Monday, January 30, 2012


The advent of cheap and powerful computers over the last few decades has allowed for the development of innovative software applications for the storage, analysis, and display of geographic data. Many of these applications belong to a group of software known as Geographic Information Systems (GIS). Many definitions have been proposed for what constitutes a GIS. Each of these definitions conforms to the particular task that is being performed. Instead of repeating each of these definitions, I would like to broadly define GIS according to what it does. Thus, the activities normally carried out on a GIS include:
  • The measurement of natural and human made phenomena and processes from a spatial perspective. These measurements emphasize three types of properties commonly associated with these types of systems: elements, attributes, and relationships.
  • The storage of measurements in digital form in a computer database. These measurements are often linked to features on a digital map. The features can be of three types: points, lines, or areas (polygons).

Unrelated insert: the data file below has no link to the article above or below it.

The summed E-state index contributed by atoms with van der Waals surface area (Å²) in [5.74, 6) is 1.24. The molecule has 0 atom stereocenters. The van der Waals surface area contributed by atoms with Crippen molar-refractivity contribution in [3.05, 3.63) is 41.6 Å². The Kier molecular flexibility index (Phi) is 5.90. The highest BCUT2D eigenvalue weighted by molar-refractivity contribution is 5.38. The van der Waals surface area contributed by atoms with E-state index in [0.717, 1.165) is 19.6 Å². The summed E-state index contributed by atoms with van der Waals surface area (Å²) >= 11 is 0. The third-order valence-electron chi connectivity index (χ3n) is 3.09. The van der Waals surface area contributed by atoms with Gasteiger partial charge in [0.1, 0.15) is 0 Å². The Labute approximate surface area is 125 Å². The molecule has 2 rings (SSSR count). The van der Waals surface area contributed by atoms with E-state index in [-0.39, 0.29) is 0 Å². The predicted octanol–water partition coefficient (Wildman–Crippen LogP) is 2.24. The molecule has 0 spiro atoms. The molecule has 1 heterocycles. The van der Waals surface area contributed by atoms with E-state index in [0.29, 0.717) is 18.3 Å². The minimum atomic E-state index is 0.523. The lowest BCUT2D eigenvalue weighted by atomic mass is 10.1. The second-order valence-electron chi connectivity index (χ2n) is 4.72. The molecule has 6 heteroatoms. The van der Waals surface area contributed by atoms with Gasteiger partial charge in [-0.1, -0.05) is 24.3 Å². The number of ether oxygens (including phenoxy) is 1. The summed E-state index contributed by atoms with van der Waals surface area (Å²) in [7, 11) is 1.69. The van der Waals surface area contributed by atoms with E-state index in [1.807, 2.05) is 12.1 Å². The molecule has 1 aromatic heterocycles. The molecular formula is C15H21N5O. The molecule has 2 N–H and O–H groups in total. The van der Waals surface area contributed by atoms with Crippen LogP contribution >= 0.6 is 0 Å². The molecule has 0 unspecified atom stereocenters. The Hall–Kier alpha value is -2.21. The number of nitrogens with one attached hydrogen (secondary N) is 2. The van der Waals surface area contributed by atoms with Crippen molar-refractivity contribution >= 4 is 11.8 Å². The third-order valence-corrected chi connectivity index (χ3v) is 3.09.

• The analysis of collected measurements to produce more data and to discover new relationships by numerically manipulating and modeling different pieces of data.
  • The depiction of the measured or analyzed data in some type of display - maps, graphs, lists, or summary statistics.


Remote sensing can be defined as the collection of data about an object from a distance. Humans and many other types of animals accomplish this task with aid of eyes or by the sense of smell or hearing. Geographers use the technique of remote sensing to monitor or measure phenomena found in the Earth's lithosphere, biosphere, hydrosphere, and atmosphere. Remote sensing of the environment by geographers is usually done with the help of mechanical devices known as remote sensors. These gadgets have a greatly improved ability to receive and record information about an object without any physical contact. Often, these sensors are positioned away from the object of interest by using helicopters, planes, and satellites. Most sensing devices record information about an object by measuring an object's transmission of electromagnetic energy from reflecting and radiating surfaces.